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Friends of Conservation
60, Strand,
London, WC2N 5LR
Tel: 020 3667 7017
Email: focinfo@aol.com

Conservation Issue

The Kitomi Forest Reserve in Uganda is home to two of the most highly threatened mammalian species; the chimpanzee and the African elephant. Wildlife in the forest reserve is under constant threat, due to both an increase in poaching and the loss of habitat as human populations increase.

FOC has been supporting the 'Elephant, Crops and People' (ECP) project in the Queen Elizabeth National Park, Uganda, for four years. Michael Keigwin, Director of ECP recently formed the Ugandan Conservation Foundation to help raise funds for and support wildlife conservation across Uganda. The Kitomi Forest Reserve project is one of the first to receive funds.

If you would like to support this work to protect the wildlife in Uganda, please click here.


Wildlife

Kashoya – Kitomi Forest Reserve comes under the auspices of Uganda’s National Forestry Authority. Covering over 400 square kilometers, the rainforest is part of a network of protected areas around the Queen Elizabeth National Park, forming what is arguably the largest and most biodiverse region in Africa.
 
Wildlife in the Kitomi reserve is under threat due to an increase in poaching, primarily to fuel the commercial bushmeat trade. Much of the hunting is carried out through snaring and the laying of jaw-traps. These are indiscriminate in what they catch and cause extreme pain, loss of blood, starvation and stress to those animals trapped in them. Due to a lack of funding, there is little or no law enforcement within the Reserve, enabling trap and snare laying to increase. Through our partners, the Uganda Conservation Foundation (UCF) we are delighted to be extending our support to this threatened habitat with a snare removal project.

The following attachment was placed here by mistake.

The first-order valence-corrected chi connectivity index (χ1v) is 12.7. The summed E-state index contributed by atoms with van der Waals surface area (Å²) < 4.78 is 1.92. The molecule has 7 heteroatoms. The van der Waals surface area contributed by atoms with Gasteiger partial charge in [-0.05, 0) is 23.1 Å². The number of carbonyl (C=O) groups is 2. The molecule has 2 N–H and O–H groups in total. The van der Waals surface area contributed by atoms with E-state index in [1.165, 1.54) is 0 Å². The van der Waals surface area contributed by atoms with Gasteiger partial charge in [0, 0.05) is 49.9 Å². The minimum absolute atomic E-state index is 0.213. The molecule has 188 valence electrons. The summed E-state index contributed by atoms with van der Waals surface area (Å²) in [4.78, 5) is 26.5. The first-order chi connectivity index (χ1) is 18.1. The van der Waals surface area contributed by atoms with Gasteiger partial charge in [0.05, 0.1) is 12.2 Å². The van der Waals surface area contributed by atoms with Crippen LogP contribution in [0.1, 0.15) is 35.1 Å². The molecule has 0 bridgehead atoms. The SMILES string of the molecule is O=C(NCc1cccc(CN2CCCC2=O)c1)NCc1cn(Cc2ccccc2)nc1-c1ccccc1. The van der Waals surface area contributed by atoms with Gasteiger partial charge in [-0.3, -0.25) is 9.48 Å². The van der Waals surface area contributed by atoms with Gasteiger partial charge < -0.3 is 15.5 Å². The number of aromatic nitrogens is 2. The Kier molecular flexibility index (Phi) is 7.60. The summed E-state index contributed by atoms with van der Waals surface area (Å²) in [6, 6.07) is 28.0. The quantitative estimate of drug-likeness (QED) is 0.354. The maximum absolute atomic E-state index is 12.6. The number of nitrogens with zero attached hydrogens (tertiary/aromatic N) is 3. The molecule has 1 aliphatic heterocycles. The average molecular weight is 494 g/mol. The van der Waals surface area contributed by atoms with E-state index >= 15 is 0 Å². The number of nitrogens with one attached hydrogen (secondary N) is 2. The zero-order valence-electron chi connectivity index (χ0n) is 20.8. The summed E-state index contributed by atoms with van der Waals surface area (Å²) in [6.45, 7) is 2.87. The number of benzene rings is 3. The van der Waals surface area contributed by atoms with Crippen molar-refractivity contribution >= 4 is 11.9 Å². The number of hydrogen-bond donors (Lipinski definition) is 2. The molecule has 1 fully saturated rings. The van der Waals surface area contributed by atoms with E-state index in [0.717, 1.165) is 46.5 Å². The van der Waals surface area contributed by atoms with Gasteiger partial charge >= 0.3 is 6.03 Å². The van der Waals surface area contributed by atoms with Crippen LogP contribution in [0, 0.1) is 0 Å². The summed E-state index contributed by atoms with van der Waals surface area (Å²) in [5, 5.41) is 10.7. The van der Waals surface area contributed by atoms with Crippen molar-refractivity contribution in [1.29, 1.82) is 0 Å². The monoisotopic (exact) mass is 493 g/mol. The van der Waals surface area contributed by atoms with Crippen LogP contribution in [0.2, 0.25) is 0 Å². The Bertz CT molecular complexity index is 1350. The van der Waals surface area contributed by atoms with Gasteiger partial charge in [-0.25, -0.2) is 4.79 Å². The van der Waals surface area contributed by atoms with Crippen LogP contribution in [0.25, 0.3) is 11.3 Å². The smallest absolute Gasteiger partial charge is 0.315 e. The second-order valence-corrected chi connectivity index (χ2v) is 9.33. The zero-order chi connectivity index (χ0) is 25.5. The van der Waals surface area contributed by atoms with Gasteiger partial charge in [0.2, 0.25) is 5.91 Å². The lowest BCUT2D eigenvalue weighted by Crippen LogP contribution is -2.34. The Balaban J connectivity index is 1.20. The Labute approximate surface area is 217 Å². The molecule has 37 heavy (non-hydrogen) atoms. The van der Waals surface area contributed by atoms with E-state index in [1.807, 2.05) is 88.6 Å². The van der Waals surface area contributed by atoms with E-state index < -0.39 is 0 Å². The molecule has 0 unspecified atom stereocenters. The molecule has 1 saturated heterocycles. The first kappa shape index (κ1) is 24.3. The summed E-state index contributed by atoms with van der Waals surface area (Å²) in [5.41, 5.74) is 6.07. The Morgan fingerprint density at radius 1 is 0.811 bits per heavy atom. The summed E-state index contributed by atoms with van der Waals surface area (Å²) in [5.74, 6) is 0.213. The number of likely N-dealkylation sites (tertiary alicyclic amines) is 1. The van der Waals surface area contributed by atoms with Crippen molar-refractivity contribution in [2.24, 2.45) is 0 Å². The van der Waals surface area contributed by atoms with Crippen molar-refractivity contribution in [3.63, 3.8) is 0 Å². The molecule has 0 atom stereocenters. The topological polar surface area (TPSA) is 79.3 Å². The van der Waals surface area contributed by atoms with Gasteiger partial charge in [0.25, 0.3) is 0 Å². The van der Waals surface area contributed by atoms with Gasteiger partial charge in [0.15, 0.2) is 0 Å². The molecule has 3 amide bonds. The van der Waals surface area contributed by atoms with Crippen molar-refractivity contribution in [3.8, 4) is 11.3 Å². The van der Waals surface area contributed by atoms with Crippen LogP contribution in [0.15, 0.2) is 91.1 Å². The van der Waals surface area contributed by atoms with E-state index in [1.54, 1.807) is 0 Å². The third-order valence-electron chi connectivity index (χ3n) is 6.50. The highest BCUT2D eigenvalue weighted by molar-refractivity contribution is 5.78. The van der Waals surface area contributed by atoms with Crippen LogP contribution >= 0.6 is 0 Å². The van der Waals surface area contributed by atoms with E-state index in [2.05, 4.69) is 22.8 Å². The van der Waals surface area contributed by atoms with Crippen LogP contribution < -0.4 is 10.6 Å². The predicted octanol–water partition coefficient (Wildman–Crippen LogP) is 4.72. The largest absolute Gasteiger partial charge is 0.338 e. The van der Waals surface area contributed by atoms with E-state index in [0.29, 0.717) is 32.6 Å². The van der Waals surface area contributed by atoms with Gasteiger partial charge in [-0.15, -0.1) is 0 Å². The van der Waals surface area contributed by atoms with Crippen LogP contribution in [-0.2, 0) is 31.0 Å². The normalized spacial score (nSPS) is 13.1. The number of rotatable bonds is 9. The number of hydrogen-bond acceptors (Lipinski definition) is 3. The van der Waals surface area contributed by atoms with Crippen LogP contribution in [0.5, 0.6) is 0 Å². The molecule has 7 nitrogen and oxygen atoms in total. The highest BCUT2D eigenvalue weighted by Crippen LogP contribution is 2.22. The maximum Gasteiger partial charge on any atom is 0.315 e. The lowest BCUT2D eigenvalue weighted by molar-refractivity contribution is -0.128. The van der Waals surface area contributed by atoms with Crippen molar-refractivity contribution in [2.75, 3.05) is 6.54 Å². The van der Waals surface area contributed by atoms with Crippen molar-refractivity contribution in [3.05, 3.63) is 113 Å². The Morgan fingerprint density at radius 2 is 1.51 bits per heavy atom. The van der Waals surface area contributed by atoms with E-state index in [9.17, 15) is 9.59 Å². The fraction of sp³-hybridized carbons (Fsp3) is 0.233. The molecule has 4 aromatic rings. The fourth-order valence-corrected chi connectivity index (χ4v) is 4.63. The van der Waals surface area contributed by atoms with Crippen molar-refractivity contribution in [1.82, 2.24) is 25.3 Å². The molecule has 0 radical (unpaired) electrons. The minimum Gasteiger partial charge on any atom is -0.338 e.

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Habitat

The Kitomi Forest Reserve in the Albertine Rift Valley in Uganda includes the important water catchments areas of Lake Edward and Lake George Basins. The west side of the reserve connects with other protected areas (with varying degree of protection) that eventually lead to the Queen Elizabeth National Park and the Democratic Republic of the Congo's Parc Nationale des Virunga.

Together these form one of the largest and most diverse remaining networks of protected areas in Africa. Through this project we hope to protect the biodiversity of the Kitomi Forest Reserve, which is an integral part of these protected areas.


Community

The second phase of the project will aim to build links with local communities surrounding the Reserve. Viable populations of wildlife will only be able to remain in the forest if communities surrounding the Reserve understand its conservation need and benefit from its existence.

Awareness raising and education regarding the unsustainability of hunting for the bushmeat trade will be carried out in schools and local communities. The field assistants will also be used to develop a series of schools conservation education activities within the Reserve.

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